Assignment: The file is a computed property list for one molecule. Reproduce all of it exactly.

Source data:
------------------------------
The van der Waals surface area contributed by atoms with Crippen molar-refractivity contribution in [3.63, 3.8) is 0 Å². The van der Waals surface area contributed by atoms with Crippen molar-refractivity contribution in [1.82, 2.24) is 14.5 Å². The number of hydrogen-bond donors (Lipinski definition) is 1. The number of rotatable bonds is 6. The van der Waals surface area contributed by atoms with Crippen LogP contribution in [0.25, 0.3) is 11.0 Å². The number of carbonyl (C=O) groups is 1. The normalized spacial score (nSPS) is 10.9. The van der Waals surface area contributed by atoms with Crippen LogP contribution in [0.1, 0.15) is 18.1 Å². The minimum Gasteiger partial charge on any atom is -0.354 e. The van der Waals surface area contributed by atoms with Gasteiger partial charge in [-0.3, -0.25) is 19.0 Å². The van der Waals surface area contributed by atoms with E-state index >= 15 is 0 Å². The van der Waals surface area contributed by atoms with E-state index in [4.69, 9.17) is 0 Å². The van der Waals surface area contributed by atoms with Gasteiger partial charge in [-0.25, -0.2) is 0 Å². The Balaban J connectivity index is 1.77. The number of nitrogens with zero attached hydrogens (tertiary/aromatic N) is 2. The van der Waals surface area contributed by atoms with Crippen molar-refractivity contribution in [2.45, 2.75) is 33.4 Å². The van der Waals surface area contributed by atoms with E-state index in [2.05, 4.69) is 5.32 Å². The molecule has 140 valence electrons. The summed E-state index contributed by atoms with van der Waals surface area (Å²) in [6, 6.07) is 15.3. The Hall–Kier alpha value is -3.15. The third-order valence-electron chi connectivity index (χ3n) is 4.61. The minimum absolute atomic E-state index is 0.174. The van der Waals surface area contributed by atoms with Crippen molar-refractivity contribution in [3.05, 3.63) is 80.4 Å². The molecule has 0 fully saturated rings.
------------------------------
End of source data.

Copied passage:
The van der Waals surface area contributed by atoms with Crippen molar-refractivity contribution in [3.63, 3.8) is 0 Å². The van der Waals surface area contributed by atoms with Crippen molar-refractivity contribution in [1.82, 2.24) is 14.5 Å². The number of hydrogen-bond donors (Lipinski definition) is 1. The number of rotatable bonds is 6. The van der Waals surface area contributed by atoms with Crippen LogP contribution in [0.25, 0.3) is 11.0 Å². The number of carbonyl (C=O) groups is 1. The normalized spacial score (nSPS) is 10.9. The van der Waals surface area contributed by atoms with Crippen LogP contribution in [0.1, 0.15) is 18.1 Å². The minimum Gasteiger partial charge on any atom is -0.354 e. The van der Waals surface area contributed by atoms with Gasteiger partial charge in [-0.3, -0.25) is 19.0 Å². The van der Waals surface area contributed by atoms with E-state index >= 15 is 0 Å². The van der Waals surface area contributed by atoms with E-state index in [4.69, 9.17) is 0 Å². The van der Waals surface area contributed by atoms with Gasteiger partial charge in [-0.25, -0.2) is 0 Å². The Balaban J connectivity index is 1.77. The number of nitrogens with zero attached hydrogens (tertiary/aromatic N) is 2. The van der Waals surface area contributed by atoms with Crippen molar-refractivity contribution in [2.45, 2.75) is 33.4 Å². The van der Waals surface area contributed by atoms with E-state index in [2.05, 4.69) is 5.32 Å². The molecule has 140 valence electrons. The summed E-state index contributed by atoms with van der Waals surface area (Å²) in [6, 6.07) is 15.3. The Hall–Kier alpha value is -3.15. The third-order valence-electron chi connectivity index (χ3n) is 4.61. The minimum absolute atomic E-state index is 0.174. The van der Waals surface area contributed by atoms with Crippen molar-refractivity contribution in [3.05, 3.63) is 80.4 Å². The molecule has 0 fully saturated rings.